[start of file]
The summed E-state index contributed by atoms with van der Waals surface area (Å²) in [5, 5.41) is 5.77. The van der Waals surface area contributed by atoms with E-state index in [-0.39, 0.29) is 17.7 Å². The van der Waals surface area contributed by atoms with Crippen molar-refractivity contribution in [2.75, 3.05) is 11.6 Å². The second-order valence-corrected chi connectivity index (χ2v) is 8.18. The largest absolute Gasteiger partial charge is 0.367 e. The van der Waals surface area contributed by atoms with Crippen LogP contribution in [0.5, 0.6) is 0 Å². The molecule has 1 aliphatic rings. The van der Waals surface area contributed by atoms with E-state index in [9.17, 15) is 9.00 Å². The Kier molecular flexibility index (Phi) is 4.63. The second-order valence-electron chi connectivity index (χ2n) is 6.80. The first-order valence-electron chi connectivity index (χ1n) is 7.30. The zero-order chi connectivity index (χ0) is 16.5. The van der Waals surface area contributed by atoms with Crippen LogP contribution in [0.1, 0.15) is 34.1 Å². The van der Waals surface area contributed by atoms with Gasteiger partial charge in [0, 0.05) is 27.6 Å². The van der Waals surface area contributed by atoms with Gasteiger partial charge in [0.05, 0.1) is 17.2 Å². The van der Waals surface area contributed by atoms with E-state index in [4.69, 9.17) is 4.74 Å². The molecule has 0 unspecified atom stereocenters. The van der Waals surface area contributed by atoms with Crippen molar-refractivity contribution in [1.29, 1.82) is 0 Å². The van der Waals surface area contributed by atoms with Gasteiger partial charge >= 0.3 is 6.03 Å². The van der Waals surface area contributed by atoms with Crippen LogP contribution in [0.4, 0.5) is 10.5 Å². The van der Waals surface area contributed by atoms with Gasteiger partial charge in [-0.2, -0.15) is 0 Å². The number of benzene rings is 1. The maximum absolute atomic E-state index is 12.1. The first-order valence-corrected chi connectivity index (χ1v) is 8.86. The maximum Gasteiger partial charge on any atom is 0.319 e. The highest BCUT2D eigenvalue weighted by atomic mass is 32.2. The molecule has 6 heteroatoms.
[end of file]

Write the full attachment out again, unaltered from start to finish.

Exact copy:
The summed E-state index contributed by atoms with van der Waals surface area (Å²) in [5, 5.41) is 5.77. The van der Waals surface area contributed by atoms with E-state index in [-0.39, 0.29) is 17.7 Å². The van der Waals surface area contributed by atoms with Crippen molar-refractivity contribution in [2.75, 3.05) is 11.6 Å². The second-order valence-corrected chi connectivity index (χ2v) is 8.18. The largest absolute Gasteiger partial charge is 0.367 e. The van der Waals surface area contributed by atoms with Crippen LogP contribution in [0.5, 0.6) is 0 Å². The molecule has 1 aliphatic rings. The van der Waals surface area contributed by atoms with E-state index in [9.17, 15) is 9.00 Å². The Kier molecular flexibility index (Phi) is 4.63. The second-order valence-electron chi connectivity index (χ2n) is 6.80. The first-order valence-electron chi connectivity index (χ1n) is 7.30. The zero-order chi connectivity index (χ0) is 16.5. The van der Waals surface area contributed by atoms with Crippen LogP contribution in [0.1, 0.15) is 34.1 Å². The van der Waals surface area contributed by atoms with Gasteiger partial charge in [0, 0.05) is 27.6 Å². The van der Waals surface area contributed by atoms with Gasteiger partial charge in [0.05, 0.1) is 17.2 Å². The van der Waals surface area contributed by atoms with E-state index in [4.69, 9.17) is 4.74 Å². The molecule has 0 unspecified atom stereocenters. The van der Waals surface area contributed by atoms with Crippen molar-refractivity contribution in [1.29, 1.82) is 0 Å². The van der Waals surface area contributed by atoms with Gasteiger partial charge >= 0.3 is 6.03 Å². The van der Waals surface area contributed by atoms with Crippen LogP contribution in [0.4, 0.5) is 10.5 Å². The van der Waals surface area contributed by atoms with Gasteiger partial charge in [-0.2, -0.15) is 0 Å². The number of benzene rings is 1. The maximum absolute atomic E-state index is 12.1. The first-order valence-corrected chi connectivity index (χ1v) is 8.86. The maximum Gasteiger partial charge on any atom is 0.319 e. The highest BCUT2D eigenvalue weighted by atomic mass is 32.2. The molecule has 6 heteroatoms.